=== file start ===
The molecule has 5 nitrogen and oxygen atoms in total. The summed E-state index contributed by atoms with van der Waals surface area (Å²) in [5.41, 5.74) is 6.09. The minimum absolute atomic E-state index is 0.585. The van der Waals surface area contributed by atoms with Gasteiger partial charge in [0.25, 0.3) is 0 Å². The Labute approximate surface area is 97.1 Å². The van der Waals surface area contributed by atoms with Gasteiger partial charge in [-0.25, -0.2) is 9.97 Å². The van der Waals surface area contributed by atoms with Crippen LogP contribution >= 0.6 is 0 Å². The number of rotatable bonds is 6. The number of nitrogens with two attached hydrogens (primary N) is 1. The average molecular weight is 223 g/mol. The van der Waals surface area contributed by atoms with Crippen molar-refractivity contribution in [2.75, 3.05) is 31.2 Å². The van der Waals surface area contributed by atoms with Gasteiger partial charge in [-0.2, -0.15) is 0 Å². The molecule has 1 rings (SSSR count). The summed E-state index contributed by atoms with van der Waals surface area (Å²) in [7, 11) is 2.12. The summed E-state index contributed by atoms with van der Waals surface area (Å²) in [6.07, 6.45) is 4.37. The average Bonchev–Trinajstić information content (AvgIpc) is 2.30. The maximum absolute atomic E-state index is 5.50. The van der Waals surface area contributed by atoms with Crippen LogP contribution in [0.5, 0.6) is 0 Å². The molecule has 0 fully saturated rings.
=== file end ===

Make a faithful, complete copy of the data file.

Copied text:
The molecule has 5 nitrogen and oxygen atoms in total. The summed E-state index contributed by atoms with van der Waals surface area (Å²) in [5.41, 5.74) is 6.09. The minimum absolute atomic E-state index is 0.585. The van der Waals surface area contributed by atoms with Gasteiger partial charge in [0.25, 0.3) is 0 Å². The Labute approximate surface area is 97.1 Å². The van der Waals surface area contributed by atoms with Gasteiger partial charge in [-0.25, -0.2) is 9.97 Å². The van der Waals surface area contributed by atoms with Crippen LogP contribution >= 0.6 is 0 Å². The number of rotatable bonds is 6. The number of nitrogens with two attached hydrogens (primary N) is 1. The average molecular weight is 223 g/mol. The van der Waals surface area contributed by atoms with Crippen molar-refractivity contribution in [2.75, 3.05) is 31.2 Å². The van der Waals surface area contributed by atoms with Gasteiger partial charge in [-0.2, -0.15) is 0 Å². The molecule has 1 rings (SSSR count). The summed E-state index contributed by atoms with van der Waals surface area (Å²) in [7, 11) is 2.12. The summed E-state index contributed by atoms with van der Waals surface area (Å²) in [6.07, 6.45) is 4.37. The average Bonchev–Trinajstić information content (AvgIpc) is 2.30. The maximum absolute atomic E-state index is 5.50. The van der Waals surface area contributed by atoms with Crippen LogP contribution in [0.5, 0.6) is 0 Å². The molecule has 0 fully saturated rings.